Let’s open with this caveat. Deadline.com always always ALWAYS underestimates the performance of kids’ movies, based on their Thursday night-Friday box office take.
Saturday is the make or break day for any cartoon or live action “family” flick, and Deadline doesn’t have a magic formula (nor do the studios which provide them this data) for guessing Saturday based on what Friday looks like.
Why do I keep referencing their numbers when looking at the box office? Because they’re the only ones to update their prognostication based on Friday’s take. And what they’re saying, based on Friday, is that “Dumbo” is falling right into the mid-range of what Tim Burton’s live action/CGI remake of a Disney cartoon classic was going to make, with estimates ranging from a disastrous $26 million to a face-saving (still not great) $57 million.
It is on track to earn $44 million, per Deadline. Take that with a grain of salt. They lowballed “Us” all last weekend, too, so maybe they need to have better sources (as do I, but again, they’re the only ones to update Sat. predictions.).
“Dumbo” had very little online search for the title data, and limited pre-sales and poor reviews to boot. Burton strips most of the songs out of it, uses the guy with no real big screen comedy or kiddie movie experience to script it — no, “Arlington Heights” wasn’t a “family” movie — and delivers a glum, depressing circus and Disneyland-bashing version of the story. It’s a depressing pre-Great Depression weeper that doesn’t draw tears or elicit laughs.
“Us” had a huge first weekend, but you had to feel, based on the nature of the reviews (most tracked lukewarm, like mine) and audience Cinema Score exit polling (B-) that this thing wasn’t going to do repeat business or great word of mouth.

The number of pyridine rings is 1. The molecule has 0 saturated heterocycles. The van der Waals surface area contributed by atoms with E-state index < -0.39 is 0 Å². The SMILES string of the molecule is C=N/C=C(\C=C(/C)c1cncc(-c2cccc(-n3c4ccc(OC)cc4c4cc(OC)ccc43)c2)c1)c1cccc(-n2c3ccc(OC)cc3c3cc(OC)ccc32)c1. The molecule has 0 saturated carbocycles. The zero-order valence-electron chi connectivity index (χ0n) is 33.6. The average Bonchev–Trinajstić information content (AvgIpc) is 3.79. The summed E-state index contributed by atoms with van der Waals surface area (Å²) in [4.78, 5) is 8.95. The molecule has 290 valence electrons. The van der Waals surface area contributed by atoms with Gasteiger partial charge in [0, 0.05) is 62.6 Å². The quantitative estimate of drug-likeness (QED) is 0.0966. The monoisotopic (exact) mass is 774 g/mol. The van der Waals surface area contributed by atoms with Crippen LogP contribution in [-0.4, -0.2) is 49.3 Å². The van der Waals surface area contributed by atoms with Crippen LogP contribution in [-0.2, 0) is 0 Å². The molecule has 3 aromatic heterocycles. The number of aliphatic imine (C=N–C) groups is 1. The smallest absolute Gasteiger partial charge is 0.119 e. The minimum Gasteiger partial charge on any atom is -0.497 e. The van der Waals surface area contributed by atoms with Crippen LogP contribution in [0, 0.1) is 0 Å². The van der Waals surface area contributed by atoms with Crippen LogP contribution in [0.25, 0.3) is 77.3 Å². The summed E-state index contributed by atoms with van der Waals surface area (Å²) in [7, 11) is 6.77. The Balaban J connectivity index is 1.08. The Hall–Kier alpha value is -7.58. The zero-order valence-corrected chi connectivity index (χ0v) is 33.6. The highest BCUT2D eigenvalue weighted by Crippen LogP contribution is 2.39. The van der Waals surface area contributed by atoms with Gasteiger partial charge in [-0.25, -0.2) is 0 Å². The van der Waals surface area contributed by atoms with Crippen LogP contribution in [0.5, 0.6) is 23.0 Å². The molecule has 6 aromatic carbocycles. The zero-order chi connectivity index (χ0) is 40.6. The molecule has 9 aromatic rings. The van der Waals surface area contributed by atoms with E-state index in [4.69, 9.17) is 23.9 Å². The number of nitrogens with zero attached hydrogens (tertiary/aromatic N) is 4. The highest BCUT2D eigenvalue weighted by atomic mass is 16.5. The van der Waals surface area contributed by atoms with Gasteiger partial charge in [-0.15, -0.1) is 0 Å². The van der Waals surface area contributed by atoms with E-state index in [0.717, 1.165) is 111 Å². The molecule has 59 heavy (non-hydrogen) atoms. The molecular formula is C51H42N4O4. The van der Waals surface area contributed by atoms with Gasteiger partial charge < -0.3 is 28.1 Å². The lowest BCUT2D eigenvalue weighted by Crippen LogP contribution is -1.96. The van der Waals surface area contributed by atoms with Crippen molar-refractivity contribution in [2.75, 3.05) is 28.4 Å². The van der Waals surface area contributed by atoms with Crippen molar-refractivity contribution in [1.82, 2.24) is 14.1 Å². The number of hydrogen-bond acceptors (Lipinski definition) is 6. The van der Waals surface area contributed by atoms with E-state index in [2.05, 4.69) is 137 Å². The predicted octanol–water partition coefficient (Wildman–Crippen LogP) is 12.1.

A $33 million second weekend for “Us,” even if it’s dragging in a lot of “Let’s see what everybody was talking about,” is still a 65% plummet from its opening weekend. That’s the real verdict for a hyped beyond measure picture. Did “A Quiet Place” or “Get Out” ever fall that far, weekend to weekend? No, they did not.
The Pure Flix abortion drama “Unplanned” is doing a robust $6 million from the faithful. Funny thing, Pure Flix is now a major player in Hollywood. And their movies, ostensibly faith-based, are the most political pictures to come out of Hollywood — “God’s Not Dead,” etc. They’re making money playing on Christian victimhood and raging about it. Want to know why churchgoing is falling faster than the second weekend take of “Us?” Politics. Thanks, Billy Graham (his real legacy). Thanks, Pure Flix.
Neon’s “The Beach Bum” is the sort of movie Matthew McConaughey used to make before he won an Academy Award and started driving Lincolns. It’s one of those “JK Livin'” laid back character comedies that plays up his hedonist/Texas surfer side. And it’s bombing, a $1.8 million opening weekend, barely cracking the top ten.